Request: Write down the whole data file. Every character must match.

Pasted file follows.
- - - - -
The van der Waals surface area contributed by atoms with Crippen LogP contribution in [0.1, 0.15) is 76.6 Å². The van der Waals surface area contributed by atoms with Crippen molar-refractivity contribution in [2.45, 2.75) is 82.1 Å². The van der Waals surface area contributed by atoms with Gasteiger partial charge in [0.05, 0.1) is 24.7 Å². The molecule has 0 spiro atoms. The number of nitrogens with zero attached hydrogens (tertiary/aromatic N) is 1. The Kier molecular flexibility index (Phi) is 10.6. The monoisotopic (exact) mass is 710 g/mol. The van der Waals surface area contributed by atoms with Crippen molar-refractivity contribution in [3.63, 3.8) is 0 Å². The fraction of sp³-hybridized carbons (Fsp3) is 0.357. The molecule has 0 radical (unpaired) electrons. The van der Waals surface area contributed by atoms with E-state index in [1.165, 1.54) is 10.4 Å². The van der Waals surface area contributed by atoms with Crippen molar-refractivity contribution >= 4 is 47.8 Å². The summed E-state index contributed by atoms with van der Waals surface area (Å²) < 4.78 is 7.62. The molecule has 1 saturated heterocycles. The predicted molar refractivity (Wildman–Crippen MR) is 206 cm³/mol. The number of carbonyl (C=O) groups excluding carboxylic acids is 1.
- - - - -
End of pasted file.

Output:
The van der Waals surface area contributed by atoms with Crippen LogP contribution in [0.1, 0.15) is 76.6 Å². The van der Waals surface area contributed by atoms with Crippen molar-refractivity contribution in [2.45, 2.75) is 82.1 Å². The van der Waals surface area contributed by atoms with Gasteiger partial charge in [0.05, 0.1) is 24.7 Å². The molecule has 0 spiro atoms. The number of nitrogens with zero attached hydrogens (tertiary/aromatic N) is 1. The Kier molecular flexibility index (Phi) is 10.6. The monoisotopic (exact) mass is 710 g/mol. The van der Waals surface area contributed by atoms with Crippen molar-refractivity contribution in [3.63, 3.8) is 0 Å². The fraction of sp³-hybridized carbons (Fsp3) is 0.357. The molecule has 0 radical (unpaired) electrons. The van der Waals surface area contributed by atoms with E-state index in [1.165, 1.54) is 10.4 Å². The van der Waals surface area contributed by atoms with Crippen molar-refractivity contribution >= 4 is 47.8 Å². The summed E-state index contributed by atoms with van der Waals surface area (Å²) < 4.78 is 7.62. The molecule has 1 saturated heterocycles. The predicted molar refractivity (Wildman–Crippen MR) is 206 cm³/mol. The number of carbonyl (C=O) groups excluding carboxylic acids is 1.